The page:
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Tell us a little about your school

Woodford County High School for Girls is a secondary grammar school situated in Redbridge, Essex. The atmosphere is warm, friendly and focused and our pupils enjoy studying and socialising here.  To visitors, it is very apparent that relationships between girls in all year groups are strong and supportive and that the girls learn within a safe and happy environment. Both staff and girls lead very active lives here and we have a packed school calendar. There is always a lot going on enabling girls of different ages to work together. They thoroughly enjoy collaborating on the colourful range of events and activities that make up the fabric of the Woodford school year and contribute to the distinct ethos of the place. 

How did you hear about the Digital Schoolhouse Project?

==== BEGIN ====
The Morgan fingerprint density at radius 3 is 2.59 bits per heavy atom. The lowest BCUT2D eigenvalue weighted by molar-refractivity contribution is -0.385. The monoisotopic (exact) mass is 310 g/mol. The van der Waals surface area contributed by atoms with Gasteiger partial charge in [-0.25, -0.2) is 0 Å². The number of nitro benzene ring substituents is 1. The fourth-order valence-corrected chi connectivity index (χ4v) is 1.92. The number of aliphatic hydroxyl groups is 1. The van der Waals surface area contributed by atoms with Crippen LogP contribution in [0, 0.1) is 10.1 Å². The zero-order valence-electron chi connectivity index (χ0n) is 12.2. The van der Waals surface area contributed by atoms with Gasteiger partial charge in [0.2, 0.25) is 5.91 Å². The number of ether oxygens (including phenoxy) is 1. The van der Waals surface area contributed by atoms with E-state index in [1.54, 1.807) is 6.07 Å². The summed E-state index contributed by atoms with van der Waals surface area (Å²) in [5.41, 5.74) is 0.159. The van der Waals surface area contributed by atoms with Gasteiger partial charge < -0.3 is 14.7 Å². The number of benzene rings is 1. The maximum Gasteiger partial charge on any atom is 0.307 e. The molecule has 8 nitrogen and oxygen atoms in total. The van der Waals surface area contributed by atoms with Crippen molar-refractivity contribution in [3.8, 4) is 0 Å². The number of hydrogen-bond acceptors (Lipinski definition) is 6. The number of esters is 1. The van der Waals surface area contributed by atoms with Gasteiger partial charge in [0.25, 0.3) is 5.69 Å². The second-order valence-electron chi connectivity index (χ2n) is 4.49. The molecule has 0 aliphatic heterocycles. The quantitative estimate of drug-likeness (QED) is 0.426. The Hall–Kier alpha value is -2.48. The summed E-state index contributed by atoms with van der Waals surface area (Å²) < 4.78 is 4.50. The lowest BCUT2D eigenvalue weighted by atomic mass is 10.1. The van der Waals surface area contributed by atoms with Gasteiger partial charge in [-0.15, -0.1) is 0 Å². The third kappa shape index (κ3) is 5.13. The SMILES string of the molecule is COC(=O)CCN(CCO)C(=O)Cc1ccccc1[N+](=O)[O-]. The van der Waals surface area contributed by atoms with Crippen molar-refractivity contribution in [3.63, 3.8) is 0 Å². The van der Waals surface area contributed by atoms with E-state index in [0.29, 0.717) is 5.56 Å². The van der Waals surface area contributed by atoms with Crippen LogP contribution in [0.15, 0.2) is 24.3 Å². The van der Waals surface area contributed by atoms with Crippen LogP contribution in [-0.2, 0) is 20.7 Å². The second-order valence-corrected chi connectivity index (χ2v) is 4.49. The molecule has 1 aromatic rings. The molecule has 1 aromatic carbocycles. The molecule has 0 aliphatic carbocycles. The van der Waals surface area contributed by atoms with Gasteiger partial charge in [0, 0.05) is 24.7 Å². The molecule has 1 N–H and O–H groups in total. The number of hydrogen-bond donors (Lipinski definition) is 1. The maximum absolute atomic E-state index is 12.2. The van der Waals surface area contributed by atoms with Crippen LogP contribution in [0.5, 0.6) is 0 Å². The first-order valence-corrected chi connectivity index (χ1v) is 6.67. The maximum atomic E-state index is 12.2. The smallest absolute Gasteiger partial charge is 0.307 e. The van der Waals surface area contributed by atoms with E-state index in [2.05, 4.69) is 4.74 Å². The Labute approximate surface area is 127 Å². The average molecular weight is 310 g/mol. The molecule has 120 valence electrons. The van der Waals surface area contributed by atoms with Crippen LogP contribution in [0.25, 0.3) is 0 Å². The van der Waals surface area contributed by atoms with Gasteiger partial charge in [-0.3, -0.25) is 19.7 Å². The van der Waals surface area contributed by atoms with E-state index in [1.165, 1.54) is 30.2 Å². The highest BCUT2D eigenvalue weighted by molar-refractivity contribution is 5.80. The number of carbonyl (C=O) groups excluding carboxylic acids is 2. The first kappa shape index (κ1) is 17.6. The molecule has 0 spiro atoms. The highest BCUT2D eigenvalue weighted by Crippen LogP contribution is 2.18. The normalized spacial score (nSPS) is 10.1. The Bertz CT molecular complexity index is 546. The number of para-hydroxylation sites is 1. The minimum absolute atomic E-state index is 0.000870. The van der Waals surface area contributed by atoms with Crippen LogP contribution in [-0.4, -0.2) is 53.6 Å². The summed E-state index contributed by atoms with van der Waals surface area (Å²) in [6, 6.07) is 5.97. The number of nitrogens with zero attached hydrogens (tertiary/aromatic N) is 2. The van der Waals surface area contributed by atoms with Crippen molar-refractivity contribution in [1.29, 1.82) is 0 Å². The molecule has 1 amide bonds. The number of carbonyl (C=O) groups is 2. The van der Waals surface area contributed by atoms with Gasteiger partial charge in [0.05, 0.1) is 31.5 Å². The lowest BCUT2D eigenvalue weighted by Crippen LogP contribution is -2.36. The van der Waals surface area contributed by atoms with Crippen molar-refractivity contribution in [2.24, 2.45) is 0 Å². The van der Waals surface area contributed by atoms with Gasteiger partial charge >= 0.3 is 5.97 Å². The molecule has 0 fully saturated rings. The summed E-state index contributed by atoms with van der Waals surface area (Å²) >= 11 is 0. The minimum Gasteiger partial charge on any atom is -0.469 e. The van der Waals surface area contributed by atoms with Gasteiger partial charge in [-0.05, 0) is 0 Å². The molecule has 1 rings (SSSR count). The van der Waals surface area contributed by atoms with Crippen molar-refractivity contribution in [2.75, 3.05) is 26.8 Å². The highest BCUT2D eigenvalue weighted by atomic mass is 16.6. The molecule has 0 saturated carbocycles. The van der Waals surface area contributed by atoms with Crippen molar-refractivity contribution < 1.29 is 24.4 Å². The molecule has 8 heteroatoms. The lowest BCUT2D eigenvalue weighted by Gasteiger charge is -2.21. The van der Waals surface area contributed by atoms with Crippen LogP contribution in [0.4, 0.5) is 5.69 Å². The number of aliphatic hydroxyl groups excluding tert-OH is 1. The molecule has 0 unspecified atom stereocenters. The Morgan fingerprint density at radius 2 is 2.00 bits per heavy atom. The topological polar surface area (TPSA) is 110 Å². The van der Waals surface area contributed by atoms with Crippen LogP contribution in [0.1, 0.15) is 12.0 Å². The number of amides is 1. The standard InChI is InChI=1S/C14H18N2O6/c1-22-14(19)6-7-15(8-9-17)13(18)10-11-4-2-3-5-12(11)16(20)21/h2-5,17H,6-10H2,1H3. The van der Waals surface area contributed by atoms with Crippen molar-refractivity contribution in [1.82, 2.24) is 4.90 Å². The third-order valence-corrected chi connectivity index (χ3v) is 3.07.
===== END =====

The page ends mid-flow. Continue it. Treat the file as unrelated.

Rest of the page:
An invitation to apply and to participate in the project was received by the headteacher, Jo Pomeroy. It was initially forwarded as part of a circular email to all secondary schools encouraging those who were interested in becoming a Digital Schoolhouse to make an application. The project caught Jo’s eye as an excellent opportunity to take advantage of the changing curriculum and she forwarded the information on to me. The prospect of becoming a central hub to support local primary schools in the delivery of a new and exciting curriculum seemed a wonderful adventure and one in which I definitely wanted the Computing department at Woodford to be involved.  Jo, Rita Del-Giudice (the school’s network manager), and I completed the application and the journey began from there.